Lt. Gov. Spencer Cox

 

Spencer Cox has formally announced his candidacy for governor and is off and running hard. It’s a very early formal start to a gubernatorial campaign.

Meanwhile, Aimee Winder-Newton and Jeff Burningham have not formally announced, but both are visiting people across the state, and Burningham is staffing up.

Thomas Wright is making plans and talking to a lot of people.

Greg Miller is still considering a run; Jon Huntsman won’t be back in Utah until later in the fall; and Greg Hughes has been uncharacteristically quiet.

So, when is the right time to announce a candidacy for a major statewide office? Can Cox maintain momentum and keep voters interested over the next 14 months until November 2020?

There’s no standard answer, of course, because it depends on a candidate’s current employment, name ID, self-funding capabilities, and the strength of opponents.

We’re still a little less than five months before candidates can begin gathering signatures to get on the ballot (Jan. 2), seven months before the candidate filing deadline (March 13), and 10 months before the primary election (June 23).

So, plenty of time, right? A candidate could hypothetically wait until next March 13 to get in the race.

In many years of watching politics in Utah, I’ve never had a candidate say he or she got into a race too early. But I’ve had numerous candidates say they got in too late and didn’t have time to create the organization they needed or make their case to voters.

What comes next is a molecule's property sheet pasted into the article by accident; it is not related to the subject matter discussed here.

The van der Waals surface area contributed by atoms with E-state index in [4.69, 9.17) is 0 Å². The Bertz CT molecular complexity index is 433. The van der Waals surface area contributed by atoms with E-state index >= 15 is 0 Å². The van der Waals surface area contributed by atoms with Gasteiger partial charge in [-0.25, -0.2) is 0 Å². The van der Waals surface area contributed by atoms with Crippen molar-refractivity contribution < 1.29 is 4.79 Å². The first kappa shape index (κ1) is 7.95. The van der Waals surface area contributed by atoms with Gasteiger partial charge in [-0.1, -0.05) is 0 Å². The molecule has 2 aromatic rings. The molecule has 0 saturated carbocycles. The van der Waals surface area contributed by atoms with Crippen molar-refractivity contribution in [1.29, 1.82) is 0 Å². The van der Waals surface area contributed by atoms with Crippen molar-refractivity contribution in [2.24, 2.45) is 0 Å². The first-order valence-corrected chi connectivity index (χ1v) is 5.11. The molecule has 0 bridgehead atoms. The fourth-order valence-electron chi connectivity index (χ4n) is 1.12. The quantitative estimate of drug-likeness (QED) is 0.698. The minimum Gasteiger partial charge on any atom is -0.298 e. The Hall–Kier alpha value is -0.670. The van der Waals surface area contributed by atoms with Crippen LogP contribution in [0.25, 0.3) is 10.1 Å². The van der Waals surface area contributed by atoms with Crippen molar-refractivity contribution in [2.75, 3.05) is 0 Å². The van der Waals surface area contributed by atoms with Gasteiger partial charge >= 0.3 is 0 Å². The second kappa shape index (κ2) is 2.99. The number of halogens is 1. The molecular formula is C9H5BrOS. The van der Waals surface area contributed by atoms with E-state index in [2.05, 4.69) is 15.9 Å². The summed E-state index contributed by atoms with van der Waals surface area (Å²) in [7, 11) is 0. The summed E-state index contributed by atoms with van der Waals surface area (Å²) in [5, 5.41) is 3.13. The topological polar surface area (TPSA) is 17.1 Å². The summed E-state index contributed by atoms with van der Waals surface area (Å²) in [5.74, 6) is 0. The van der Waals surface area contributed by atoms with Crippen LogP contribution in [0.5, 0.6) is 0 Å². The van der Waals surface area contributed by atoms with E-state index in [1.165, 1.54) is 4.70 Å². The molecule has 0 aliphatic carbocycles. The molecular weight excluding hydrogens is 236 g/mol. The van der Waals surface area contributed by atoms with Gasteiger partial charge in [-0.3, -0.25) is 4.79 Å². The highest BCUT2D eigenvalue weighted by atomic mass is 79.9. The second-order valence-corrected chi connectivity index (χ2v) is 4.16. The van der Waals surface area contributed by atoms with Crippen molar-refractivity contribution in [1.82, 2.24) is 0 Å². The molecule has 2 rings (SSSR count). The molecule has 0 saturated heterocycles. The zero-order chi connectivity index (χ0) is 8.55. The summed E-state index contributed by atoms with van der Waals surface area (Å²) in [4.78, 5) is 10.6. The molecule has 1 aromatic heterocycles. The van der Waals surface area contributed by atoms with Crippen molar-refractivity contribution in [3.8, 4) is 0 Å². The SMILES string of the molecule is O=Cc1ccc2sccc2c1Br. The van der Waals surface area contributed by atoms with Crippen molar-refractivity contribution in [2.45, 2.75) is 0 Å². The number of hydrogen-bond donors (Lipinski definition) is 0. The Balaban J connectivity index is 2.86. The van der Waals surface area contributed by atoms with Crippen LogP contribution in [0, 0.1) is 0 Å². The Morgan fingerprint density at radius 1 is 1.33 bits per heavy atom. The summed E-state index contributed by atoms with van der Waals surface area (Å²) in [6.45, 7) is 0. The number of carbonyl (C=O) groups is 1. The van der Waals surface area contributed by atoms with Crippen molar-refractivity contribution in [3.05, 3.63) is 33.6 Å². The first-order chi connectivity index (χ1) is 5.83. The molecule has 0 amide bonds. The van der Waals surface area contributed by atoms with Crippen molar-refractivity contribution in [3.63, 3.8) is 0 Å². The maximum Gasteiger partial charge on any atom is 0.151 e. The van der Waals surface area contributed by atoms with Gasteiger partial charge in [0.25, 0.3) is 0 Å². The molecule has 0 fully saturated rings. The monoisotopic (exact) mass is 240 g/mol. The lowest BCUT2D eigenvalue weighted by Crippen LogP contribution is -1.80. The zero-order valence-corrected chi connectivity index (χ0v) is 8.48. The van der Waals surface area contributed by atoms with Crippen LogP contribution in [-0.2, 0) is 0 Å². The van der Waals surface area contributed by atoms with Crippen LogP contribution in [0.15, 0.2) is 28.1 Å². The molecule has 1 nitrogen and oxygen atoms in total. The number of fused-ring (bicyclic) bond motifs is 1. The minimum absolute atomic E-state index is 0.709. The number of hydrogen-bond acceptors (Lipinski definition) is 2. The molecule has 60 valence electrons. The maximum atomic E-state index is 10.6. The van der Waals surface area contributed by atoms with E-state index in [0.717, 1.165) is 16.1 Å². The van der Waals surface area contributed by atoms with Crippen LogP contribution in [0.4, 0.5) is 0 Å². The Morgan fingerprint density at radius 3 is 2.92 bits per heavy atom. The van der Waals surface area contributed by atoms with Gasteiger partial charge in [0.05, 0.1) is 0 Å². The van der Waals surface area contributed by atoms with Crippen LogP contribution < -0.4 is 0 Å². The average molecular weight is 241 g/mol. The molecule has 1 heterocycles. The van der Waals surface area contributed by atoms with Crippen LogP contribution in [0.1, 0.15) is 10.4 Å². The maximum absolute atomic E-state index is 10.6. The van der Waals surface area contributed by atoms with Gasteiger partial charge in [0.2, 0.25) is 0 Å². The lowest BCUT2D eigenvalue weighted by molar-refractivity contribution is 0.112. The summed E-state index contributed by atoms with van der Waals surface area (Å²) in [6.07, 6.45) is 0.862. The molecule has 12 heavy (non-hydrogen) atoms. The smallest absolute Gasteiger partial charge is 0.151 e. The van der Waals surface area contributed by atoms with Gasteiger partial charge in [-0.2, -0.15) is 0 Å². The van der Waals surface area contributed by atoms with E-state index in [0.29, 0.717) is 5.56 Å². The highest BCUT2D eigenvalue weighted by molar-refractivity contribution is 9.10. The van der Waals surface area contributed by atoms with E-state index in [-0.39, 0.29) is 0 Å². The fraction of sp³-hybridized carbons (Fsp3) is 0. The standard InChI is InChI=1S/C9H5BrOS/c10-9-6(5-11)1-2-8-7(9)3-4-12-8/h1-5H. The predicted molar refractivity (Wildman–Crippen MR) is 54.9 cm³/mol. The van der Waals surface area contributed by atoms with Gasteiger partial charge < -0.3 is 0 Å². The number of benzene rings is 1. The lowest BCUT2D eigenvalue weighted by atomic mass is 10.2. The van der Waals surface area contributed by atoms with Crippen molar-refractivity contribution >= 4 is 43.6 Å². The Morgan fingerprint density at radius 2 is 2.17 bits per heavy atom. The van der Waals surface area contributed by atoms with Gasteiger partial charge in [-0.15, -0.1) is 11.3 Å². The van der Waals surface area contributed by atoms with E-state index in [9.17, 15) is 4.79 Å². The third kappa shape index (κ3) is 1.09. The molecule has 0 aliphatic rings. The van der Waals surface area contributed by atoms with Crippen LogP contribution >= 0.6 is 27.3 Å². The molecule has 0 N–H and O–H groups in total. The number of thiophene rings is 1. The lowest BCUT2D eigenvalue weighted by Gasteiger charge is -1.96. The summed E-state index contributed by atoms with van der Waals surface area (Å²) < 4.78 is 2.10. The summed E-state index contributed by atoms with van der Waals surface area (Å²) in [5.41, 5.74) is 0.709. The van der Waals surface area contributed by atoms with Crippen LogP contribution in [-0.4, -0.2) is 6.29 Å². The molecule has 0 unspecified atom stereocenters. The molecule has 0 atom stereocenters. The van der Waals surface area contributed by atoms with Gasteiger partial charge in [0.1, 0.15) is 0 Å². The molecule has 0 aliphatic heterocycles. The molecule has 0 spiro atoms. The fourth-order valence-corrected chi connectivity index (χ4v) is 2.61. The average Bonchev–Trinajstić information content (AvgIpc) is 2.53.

Getting in early makes great sense. But it depends on what “getting in” means. Smart candidates start early, but do a lot of hard work mostly behind the scenes. A big public announcement means a candidate needs to maintain momentum and improve in the polls or pundits will say the campaign peaked too early and is fading.

Campaigns face myriad tasks that can be started early (while being sure to comply with campaign finance reporting requirements). Smart candidates meet with opinion leaders and policymakers all across the state, going to their homes and places of business. That’s a lot of travel and wearing out the shoe leather.

Organizing the signature-gathering process to get on the ballot is a large task requiring managerial skills. Organizing a stellar ground game that’s ready to roll at the right time takes an enormous amount of work. It’s a daunting and lengthy process to recruit loyal campaign leaders in every county, legislative district and voting precinct in the state. Training these supporters to lead mini-campaigns in their districts needs a long lead time.

Putting together a clean and usable database with voters, supporters, and key leaders is critically important for campaign communications and get-out-the-vote efforts. A detailed fundraising plan with a comprehensive list of prospects and which supporters will contact them is a crucial task that will continue throughout the campaign. Developing in-depth position papers on key issues is also on the early-campaign task list.

These things take a lot of time and an immense amount of work. No one can pull them off in a couple of months. A successful campaign consists of a million little things, each of which seems inconsequential, but in aggregation make the difference between winning and losing.

So it makes sense to start very early. But when to begin the public part of the campaign is a different question. Like a football or basketball game, campaigns are all about momentum and peaking at just the right time. It takes a lot of creativity to maintain voter interest for numerous months.